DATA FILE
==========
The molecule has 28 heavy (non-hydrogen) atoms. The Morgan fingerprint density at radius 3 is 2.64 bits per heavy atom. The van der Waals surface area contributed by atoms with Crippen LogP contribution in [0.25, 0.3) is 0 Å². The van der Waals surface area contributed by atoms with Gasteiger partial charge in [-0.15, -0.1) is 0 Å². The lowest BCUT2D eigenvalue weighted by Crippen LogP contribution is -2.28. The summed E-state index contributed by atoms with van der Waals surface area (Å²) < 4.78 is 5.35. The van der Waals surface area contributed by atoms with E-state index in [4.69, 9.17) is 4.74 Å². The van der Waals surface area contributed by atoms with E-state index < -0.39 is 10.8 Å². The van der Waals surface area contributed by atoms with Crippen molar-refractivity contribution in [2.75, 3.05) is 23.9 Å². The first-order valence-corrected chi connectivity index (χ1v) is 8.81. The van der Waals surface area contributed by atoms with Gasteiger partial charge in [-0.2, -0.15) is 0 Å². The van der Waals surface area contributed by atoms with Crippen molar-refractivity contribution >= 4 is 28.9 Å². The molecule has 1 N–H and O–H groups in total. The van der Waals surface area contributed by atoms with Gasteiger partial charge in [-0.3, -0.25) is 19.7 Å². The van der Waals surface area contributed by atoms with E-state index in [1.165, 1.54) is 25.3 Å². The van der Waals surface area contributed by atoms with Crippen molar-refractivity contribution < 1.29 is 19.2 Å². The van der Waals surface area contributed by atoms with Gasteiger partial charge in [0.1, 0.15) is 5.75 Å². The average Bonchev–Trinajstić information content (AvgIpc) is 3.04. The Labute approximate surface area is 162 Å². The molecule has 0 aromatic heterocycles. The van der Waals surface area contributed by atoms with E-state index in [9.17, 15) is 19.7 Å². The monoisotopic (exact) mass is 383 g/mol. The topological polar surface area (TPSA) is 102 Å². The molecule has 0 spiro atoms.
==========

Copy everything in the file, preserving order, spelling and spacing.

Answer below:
The molecule has 28 heavy (non-hydrogen) atoms. The Morgan fingerprint density at radius 3 is 2.64 bits per heavy atom. The van der Waals surface area contributed by atoms with Crippen LogP contribution in [0.25, 0.3) is 0 Å². The van der Waals surface area contributed by atoms with Gasteiger partial charge in [-0.15, -0.1) is 0 Å². The lowest BCUT2D eigenvalue weighted by Crippen LogP contribution is -2.28. The summed E-state index contributed by atoms with van der Waals surface area (Å²) < 4.78 is 5.35. The van der Waals surface area contributed by atoms with E-state index in [4.69, 9.17) is 4.74 Å². The van der Waals surface area contributed by atoms with E-state index < -0.39 is 10.8 Å². The van der Waals surface area contributed by atoms with Crippen molar-refractivity contribution in [2.75, 3.05) is 23.9 Å². The first-order valence-corrected chi connectivity index (χ1v) is 8.81. The van der Waals surface area contributed by atoms with Gasteiger partial charge in [-0.2, -0.15) is 0 Å². The van der Waals surface area contributed by atoms with Crippen molar-refractivity contribution >= 4 is 28.9 Å². The molecule has 1 N–H and O–H groups in total. The van der Waals surface area contributed by atoms with Gasteiger partial charge in [-0.3, -0.25) is 19.7 Å². The van der Waals surface area contributed by atoms with E-state index in [1.165, 1.54) is 25.3 Å². The van der Waals surface area contributed by atoms with Crippen molar-refractivity contribution < 1.29 is 19.2 Å². The van der Waals surface area contributed by atoms with Gasteiger partial charge in [0.1, 0.15) is 5.75 Å². The average Bonchev–Trinajstić information content (AvgIpc) is 3.04. The Labute approximate surface area is 162 Å². The molecule has 0 aromatic heterocycles. The van der Waals surface area contributed by atoms with E-state index in [9.17, 15) is 19.7 Å². The monoisotopic (exact) mass is 383 g/mol. The topological polar surface area (TPSA) is 102 Å². The molecule has 0 spiro atoms.